Werry was the third son of a powerful Smyrna merchant who (confusingly) had exactly the same name: Francis Peter Werry (1745-1832). Werry Senior, a leading member of the Levant Trading Company, was Britain’s Consul in the strategically vital port of Smyrna for 35 years from 1794 to 1829, until he retired aged 84.

His father was a hard act for young Francis Peter to follow: a brilliant and courageous soldier and naval commander, he became a highly influential merchant and diplomat. Nelson’s correspondence includes a number of confidential letters to and from Werry Senior sharing sensitive political and military intelligence about the region.

In 1793, just five and living in London, Werry Junior was separated from parents when his father left to take up his Smyrna Consul-ship. Young Werry was privately educated in a number of schools and did not see his parents again for ten years until 1803 when, now aged 15, they sent for him to live with them in Turkey.

The reunion must have been hard for Werry. In his memoirs he describes vividly how he struggled to recognise them.

In 1809, aged 21, he became a member of the Levant Trading Company and then left for London for a diplomatic career. He served in the Foreign Office and then as Charge d’Affaires at Vienna, St Petersburg, and Dresden.

Werry Junior was highly intelligent, imaginative, and articulate. He was desperate to persuade his father that his career was going well and promotion was imminent but his prospects were hampered by long periods of illness and the promotions never came.   

His letters home over subsequent years show that the relationship between the sensitive son and high-achieving father became increasingly strained and eventually dysfunctional.

Things came to ahead around 1821 in Dresden when he injudiciously fell out with his superior the British Consul John Philip Morier. Relations between the two men became so bad that they were both recalled to London. For the struggling 33-year-old Werry (with his unshakeable 76-year-old father still going strong as the all-powerful Smyrna Consul) it was too much to bear. Back in England he had a breakdown and was committed to a lunatic asylum.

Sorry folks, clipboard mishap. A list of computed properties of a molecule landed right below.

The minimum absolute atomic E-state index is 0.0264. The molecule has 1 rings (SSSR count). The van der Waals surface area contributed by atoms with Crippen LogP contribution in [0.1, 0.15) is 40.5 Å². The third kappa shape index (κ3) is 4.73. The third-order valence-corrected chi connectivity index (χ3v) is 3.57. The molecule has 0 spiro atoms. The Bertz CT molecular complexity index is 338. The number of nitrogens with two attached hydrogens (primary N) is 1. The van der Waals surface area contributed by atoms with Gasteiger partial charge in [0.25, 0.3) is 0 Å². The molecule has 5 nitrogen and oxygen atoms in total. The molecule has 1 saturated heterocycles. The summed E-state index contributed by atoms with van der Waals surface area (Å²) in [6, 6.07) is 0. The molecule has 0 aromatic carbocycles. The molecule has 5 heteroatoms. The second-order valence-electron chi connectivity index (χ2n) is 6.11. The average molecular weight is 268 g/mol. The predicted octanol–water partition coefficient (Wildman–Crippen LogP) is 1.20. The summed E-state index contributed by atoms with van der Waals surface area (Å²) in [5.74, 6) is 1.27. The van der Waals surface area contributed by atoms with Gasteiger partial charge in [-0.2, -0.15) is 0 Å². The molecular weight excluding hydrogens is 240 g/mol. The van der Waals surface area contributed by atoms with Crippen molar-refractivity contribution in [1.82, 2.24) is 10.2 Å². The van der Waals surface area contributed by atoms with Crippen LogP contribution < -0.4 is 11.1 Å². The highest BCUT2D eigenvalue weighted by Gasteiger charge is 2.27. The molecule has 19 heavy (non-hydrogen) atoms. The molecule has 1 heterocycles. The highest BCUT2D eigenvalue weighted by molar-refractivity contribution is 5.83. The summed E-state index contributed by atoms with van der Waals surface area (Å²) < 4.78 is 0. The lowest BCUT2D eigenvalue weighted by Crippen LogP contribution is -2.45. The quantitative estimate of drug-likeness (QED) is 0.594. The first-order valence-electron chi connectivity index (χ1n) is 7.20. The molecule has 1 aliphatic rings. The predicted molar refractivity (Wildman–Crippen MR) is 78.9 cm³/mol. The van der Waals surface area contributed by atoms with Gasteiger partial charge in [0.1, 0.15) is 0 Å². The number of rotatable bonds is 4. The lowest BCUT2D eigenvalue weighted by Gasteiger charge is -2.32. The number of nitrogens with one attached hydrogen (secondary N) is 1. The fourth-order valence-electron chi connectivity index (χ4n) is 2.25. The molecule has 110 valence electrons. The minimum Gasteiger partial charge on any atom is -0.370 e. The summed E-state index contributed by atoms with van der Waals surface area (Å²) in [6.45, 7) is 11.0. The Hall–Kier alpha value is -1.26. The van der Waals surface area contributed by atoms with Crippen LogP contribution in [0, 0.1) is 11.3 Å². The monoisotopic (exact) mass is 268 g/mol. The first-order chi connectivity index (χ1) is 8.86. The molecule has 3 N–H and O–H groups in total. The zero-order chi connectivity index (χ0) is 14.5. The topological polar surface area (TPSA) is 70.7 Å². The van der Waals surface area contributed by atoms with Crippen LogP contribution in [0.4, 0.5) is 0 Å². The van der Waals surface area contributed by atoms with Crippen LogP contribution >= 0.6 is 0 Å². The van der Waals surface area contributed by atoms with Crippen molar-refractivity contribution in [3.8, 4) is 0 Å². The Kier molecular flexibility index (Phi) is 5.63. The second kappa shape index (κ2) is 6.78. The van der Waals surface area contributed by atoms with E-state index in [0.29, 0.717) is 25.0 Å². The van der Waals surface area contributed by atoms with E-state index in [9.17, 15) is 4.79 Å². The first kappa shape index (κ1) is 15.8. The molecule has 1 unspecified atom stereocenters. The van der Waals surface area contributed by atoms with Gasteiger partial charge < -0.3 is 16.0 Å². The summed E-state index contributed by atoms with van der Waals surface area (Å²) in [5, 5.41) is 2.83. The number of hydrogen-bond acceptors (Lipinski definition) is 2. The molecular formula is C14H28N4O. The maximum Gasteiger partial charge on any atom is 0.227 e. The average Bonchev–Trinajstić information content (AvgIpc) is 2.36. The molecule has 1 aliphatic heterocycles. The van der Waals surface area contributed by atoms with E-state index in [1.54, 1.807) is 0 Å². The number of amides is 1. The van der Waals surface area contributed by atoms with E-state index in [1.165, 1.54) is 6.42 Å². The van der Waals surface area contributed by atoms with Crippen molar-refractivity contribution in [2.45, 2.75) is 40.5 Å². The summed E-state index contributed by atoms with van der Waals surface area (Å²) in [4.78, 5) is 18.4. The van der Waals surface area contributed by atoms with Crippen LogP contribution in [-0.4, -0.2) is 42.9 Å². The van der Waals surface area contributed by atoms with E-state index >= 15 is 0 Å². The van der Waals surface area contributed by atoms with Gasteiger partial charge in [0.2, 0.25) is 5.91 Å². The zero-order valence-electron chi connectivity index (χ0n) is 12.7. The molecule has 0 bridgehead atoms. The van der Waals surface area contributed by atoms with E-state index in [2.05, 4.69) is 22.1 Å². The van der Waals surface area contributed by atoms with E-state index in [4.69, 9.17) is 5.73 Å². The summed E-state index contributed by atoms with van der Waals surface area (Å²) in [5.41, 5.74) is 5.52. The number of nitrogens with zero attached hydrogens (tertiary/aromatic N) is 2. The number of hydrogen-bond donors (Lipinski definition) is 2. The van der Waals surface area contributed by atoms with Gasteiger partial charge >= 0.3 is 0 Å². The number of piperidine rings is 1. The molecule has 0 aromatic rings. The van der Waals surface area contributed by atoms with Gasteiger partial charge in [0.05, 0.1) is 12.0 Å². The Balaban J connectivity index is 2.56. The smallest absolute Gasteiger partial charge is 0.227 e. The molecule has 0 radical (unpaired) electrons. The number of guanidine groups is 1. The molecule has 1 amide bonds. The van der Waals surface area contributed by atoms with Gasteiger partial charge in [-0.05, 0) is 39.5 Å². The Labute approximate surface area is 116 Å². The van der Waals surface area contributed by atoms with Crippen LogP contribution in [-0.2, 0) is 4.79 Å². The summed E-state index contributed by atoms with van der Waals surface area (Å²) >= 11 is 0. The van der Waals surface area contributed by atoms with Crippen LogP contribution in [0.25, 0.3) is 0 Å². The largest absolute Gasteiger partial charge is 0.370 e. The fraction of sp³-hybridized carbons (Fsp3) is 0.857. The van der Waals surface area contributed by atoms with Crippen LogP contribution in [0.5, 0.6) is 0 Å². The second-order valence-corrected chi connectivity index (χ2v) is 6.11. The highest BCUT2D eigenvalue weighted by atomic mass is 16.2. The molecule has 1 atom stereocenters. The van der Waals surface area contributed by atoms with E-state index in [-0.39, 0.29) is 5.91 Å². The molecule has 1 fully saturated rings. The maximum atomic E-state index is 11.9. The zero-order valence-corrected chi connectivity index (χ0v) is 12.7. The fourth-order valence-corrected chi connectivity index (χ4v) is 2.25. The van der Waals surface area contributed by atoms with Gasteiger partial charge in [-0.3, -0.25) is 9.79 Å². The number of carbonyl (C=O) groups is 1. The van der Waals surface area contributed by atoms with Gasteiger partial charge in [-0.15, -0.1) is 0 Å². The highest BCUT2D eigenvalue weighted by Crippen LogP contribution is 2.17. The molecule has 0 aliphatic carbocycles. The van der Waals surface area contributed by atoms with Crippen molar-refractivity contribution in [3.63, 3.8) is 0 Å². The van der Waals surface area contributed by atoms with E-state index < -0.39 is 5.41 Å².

At some point after this, his relationship with his family broke down completely. His father inserted an apparently bizarre clause into his will of 1831 – that his son should go nowhere near his widowed-sister Eliza:

“The condition on which I leave to Francis Peter Werry the above bequests is that he shall not appear in Smirna (sic) during the existence of his sister the widow Darley. Should he break this condition the above legacies are null and void.”

This clause may have been influenced by his son’s unpredictable mental state: the Bodleian Library holds long incoherent letters he sent to his brother in Turkey which may have caused the family great unease.

Francis Werry at Bois House

It is not clear how Werry came to be living in Chesham Bois at Bois House around 1825, just as it is unclear who owned the house and surrounding land at that time.

The original Tudor building had been extended considerably by the powerful Cheyne family after they took possession of the manor in the 15th century, to the point where it was recorded as “Bois Mansion”.

The house fell into decline after Charles Cheyne, 1st Viscount Newhaven (1625-1698) purchased much of Chelsea through his wife’s great wealth and moved his main home there away from Chesham Bois (Cheyne Walk etc).